"You ready?” she whispers, swimming up behind me to encircle her arms around my waist. “Yeah, I’m ready.” We smile at each other, aware in that moment that we’re about to do something big, bigger than us. “Come on guys, save the kiss for later,” someone says. We look up just in time to see our wedding photographer, Kwesi Abbensetts snap a picture of us. “Say cheese, everyone!” he calls out to our guests who have all gathered around us, our bodies bobbing in the undulating waves. Everyone splashes around to find their space in the camera’s lens—family and friends alike. We all stand close, smiles etched on our sun-burnt faces; and the sun, nude and marvelous in all her glory rains down upon us.
This is a blessing.
[SEE THE GORGEOUS PHOTOS BELOW]
I married my soul-mate, Dr. Emma Benn on the luxurious compound of Silver Sands Villa in Duncans, Trelawney, a Jamaican parish, on Saturday, May 26, 2012. We exchanged our vows under the wooden arch of the gazebo overlooking the ocean four years after we met at Columbia University where she was a doctoral student studying Biostatistics, and where I worked as a project manager on a research team. As the waves of the Caribbean Sea crashed against the shore and the wind blew skirt tails in its sweeping lullaby, we said our “I do’s”.
Emma's best friend, Anna Masilela, who had been her friend since her college days at Swarthmore, was our officiant. We had six bridesmaids and one best man between the two of us. But one important guest loomed in the aquamarine backdrop of the sea; the green surface of the land. She needed no invitation to wear her canary yellow dress that lit up the day as she pranced above clouds. Her mystique was even spotted in the smiles spread across faces of onlookers. She was my Jamaica, the land of my birth.
The late afternoon sun casted a golden net on the water’s surface as our brides maids marched on the jetty with bright orange fans to Whitney Houston’s “My Love is Your Love”. They looked elegant in outfits made by Raif Atelier, a Brooklyn-based designer and owner of Raif Boutique in Fort Greene, Brooklyn. Kwesi clicked away as I looked to my immediate right. Emma was smiling from ear to ear, her dimples deepening, her face glowing from a recent tan. By then she had linked arms with her aunt, Carolyn Horton, the one she chose to walk her down the aisle as a representative of her father and the other elders, both past and present, who could not be there. My father stood erect, poised to walk me down the aisle. I squeezed his hand and he nodded, a smile broadening his face, touching his eyes with a sparkle, affirming his pride in seeing his eldest daughter down the aisle. He appeared more confident than I’d ever seen him.
My father took it the hardest when I came out to him six years ago. I told him during a ten hour drive from Ann Arbor, Michigan to New York City where I moved after graduate school. In the silence that followed, his hands were steady on the steering wheel, his eyes on the road where the journey seemed long and daunting, shrouded by darkness, except for the headlights on the rented van.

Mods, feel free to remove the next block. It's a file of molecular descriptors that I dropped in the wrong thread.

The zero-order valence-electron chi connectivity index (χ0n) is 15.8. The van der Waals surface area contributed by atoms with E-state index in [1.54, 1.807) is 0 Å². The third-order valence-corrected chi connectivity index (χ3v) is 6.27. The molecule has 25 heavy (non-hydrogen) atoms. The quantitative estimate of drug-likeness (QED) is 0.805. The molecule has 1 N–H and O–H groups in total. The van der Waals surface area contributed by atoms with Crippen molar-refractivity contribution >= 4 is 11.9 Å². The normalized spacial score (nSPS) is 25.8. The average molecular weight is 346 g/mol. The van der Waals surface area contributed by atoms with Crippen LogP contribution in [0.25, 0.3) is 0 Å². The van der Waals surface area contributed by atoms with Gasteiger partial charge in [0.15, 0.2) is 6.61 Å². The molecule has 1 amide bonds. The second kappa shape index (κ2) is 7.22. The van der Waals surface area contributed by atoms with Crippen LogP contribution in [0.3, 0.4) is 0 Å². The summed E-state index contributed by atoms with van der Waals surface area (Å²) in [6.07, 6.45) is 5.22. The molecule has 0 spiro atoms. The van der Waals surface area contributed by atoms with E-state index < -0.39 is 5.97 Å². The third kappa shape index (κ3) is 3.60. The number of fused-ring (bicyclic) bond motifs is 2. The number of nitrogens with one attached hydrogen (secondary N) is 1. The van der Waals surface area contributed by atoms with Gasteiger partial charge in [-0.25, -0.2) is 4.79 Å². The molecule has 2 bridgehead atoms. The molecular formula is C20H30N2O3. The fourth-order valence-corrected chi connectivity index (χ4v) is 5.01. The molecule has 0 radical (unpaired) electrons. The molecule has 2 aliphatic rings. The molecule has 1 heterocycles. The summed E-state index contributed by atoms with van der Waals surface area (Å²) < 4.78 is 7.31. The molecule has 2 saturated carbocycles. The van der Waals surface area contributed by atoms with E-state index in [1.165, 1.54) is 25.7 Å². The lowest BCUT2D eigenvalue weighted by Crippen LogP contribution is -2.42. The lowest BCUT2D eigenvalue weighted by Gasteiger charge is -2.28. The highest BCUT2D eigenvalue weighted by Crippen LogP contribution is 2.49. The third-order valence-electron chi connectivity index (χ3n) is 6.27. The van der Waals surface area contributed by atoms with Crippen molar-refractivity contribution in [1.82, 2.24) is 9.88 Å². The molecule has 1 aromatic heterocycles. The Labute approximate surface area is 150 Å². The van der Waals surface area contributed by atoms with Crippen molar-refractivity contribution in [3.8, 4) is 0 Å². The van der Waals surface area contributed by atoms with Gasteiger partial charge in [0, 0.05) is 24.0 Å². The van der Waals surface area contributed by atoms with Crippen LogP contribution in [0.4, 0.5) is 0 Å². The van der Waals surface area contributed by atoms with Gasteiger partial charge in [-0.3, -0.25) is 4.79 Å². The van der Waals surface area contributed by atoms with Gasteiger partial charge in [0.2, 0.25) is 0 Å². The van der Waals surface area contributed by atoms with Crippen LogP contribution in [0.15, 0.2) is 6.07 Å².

But on my wedding day, he had evolved into a different person. A man many moons apart from the boy socialized in a country where homosexuality is analogous to bestiality; a man who never knew that one day his daughter, now 30, would come to him and confess her preference for women. He was seven years old when Jamaica gained its independence from Britain 50 years ago. It was a memorable moment for the Jamaicans of his generation. Through their eyes, a country came of age. It grew with them as children, then teenagers, then young adults, all the way to adulthood; instilled in them values they held dearly like a comfort blanket bequeathed to an orphan by a deceased parent, the great mother Britain. Now at 57-years-old, my father took my hand and put one foot before the other, slowly making his way down the jetty. Toward his own independence. What took several months of planning, easily burgeoned into the most memorable and beautiful day of our lives. Little did my wife and I know then that we would make history.
For a long time I ran away from Jamaica, seeking refuge in the freedom that America offered. However when I met Emma, an African American born and raised in Bryn Mawr Pennsylvania, she was adamant about visiting Jamaica. “Why not?” she asked when I turned her down a few times. I couldn’t tell her then how much I was hurt by the culture stifled by the seemingly robust structures of colonialism. I couldn’t tell her then that every time I touched the soil my insecurities flooded the gates of my consciousness and broke the levees, thus paralyzing me. However, when Emma and I finally returned to the island together after we got engaged in 2010, something felt different. At the time I couldn’t place what it was. There were no words to describe it since my brain had not yet processed it. I felt beautiful, empowered. Whole. It was also as if I took her to my homeland to solidify our bond, to introduce her to the real me. While I learned to love and appreciate myself, the good and the bad, I found my culture to be a big part of who I am.